As mentioned when I first watched the Alien franchise I enjoyed the first film but not nearly to the level I should have. With a slower pace I do worry my son my not be as enthralled with this film as I have hoped. All that mystery and tension built may mean nothing to a fifteen year-old that is just looking for the next action sequence. Teenagers are not well known for walking out of movies and commenting on the well developed atmosphere the movie created.
The other piece is just how famous this franchise has become. As mentioned a lot of what is so phenomenal about this movie is how it slowly reveals and answers its mystery. The issue is if you have already seen references to the infamous chest bursting sequence that moment does not nearly mean as much. In fact knowing there is an Aliens movie that stars Sigourney Weaver as Ripley somewhat ruins one of the best parts of this movie. There is a similar problem with a movie like Psycho. The death scene of Janet Leigh is so infamous at this point it can never have the same impact it did when it was first released. It is simply the bittersweet reality of crafting a movie that is forever in the pop culture zeitgeist.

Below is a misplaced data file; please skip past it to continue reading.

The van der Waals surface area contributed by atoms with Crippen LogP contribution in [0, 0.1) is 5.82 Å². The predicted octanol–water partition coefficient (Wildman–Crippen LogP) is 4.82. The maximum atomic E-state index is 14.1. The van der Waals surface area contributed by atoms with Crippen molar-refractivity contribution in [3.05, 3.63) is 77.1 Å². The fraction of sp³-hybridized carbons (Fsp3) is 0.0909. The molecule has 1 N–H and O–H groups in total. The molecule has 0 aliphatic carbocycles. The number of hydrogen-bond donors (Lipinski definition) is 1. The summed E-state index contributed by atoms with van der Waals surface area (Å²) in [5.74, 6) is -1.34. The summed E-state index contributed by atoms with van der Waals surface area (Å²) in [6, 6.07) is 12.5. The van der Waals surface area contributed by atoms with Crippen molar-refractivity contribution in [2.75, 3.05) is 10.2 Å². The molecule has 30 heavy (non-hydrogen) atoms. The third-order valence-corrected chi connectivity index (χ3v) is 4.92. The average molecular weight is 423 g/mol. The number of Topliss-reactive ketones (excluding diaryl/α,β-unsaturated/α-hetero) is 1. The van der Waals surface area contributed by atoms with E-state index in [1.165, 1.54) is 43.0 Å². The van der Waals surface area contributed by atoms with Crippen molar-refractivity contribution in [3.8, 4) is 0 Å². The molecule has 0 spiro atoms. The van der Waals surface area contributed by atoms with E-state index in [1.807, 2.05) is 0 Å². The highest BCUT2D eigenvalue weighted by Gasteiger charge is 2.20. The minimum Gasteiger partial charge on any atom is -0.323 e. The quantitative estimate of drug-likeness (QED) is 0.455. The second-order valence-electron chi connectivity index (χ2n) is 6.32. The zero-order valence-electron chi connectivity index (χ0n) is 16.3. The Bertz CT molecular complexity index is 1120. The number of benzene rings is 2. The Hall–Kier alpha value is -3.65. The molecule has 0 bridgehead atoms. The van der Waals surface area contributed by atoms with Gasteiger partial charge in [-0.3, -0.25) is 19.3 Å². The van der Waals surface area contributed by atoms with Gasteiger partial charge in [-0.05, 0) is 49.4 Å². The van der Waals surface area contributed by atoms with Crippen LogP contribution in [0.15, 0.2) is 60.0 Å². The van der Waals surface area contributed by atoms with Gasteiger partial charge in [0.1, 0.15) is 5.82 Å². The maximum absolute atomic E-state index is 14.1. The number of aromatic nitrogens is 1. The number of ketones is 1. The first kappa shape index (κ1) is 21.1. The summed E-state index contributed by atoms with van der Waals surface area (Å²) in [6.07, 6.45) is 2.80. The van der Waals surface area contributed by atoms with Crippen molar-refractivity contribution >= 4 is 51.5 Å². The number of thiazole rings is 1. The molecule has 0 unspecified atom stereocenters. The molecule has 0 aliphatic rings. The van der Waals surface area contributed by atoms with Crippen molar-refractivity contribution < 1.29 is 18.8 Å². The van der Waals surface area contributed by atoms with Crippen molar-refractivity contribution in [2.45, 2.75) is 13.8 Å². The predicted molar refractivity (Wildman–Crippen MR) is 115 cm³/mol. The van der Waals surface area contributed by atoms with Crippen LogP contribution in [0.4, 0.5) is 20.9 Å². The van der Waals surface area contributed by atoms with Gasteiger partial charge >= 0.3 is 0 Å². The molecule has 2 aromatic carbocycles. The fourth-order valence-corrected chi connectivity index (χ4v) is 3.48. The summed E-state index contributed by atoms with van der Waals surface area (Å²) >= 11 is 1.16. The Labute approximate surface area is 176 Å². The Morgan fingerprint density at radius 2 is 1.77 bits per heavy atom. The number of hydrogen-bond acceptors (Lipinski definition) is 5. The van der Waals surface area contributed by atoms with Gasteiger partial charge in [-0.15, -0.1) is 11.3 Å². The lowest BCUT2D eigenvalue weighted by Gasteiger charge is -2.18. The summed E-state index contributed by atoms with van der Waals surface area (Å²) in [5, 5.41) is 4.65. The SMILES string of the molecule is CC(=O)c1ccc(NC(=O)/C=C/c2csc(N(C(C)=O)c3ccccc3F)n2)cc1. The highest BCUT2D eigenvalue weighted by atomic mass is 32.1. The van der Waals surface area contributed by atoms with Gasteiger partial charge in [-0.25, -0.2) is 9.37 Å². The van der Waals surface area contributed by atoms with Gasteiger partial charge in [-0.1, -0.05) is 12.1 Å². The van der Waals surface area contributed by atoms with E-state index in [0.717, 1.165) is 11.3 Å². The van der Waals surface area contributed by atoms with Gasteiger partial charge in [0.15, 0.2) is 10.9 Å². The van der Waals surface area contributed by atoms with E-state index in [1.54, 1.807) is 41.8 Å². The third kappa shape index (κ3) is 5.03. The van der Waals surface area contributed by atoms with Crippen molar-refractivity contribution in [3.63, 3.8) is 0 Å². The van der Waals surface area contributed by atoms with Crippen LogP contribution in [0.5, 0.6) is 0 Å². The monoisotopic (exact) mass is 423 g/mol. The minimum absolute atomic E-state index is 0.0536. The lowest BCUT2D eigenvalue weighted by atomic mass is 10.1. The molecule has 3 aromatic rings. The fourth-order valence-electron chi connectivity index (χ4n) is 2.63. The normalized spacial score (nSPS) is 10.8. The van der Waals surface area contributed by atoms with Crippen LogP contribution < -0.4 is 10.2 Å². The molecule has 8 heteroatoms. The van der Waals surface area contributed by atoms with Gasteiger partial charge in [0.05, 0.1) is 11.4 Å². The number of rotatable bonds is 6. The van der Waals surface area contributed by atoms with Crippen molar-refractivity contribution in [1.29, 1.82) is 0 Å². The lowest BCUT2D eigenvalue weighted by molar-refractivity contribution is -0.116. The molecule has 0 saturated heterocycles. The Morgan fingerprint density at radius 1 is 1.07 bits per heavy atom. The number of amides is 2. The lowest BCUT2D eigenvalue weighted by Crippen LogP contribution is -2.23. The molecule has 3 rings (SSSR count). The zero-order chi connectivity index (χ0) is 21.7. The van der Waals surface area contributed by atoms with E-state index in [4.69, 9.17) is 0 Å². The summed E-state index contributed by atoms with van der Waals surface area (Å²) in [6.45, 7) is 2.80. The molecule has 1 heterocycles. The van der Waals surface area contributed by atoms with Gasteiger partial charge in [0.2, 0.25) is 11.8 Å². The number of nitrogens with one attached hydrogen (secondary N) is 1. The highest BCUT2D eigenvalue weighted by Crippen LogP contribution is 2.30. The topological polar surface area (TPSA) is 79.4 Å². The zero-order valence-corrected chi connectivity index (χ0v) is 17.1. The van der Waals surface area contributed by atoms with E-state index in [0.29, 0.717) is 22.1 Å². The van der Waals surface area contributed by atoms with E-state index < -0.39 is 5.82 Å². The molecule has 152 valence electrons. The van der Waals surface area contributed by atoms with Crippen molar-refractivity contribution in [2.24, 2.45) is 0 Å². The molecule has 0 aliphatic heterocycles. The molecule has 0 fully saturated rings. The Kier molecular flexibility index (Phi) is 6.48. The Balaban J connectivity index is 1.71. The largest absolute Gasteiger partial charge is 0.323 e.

Beyond trying to shield my son from any potential spoilers for this movie the key will be to properly set up expectations. Personally I feel Alien holds up tremendously well for today’s audience but thirteen years from now that may not be the case. If I can get him ready for a movie that may not be as fast paced as what he normally watches that issue may end before it starts. Even if he is aware of some of the key moments he can still appreciate how well they are crafted. He may already know Ripley survives till the end, but the question of how is just as exciting to see answered.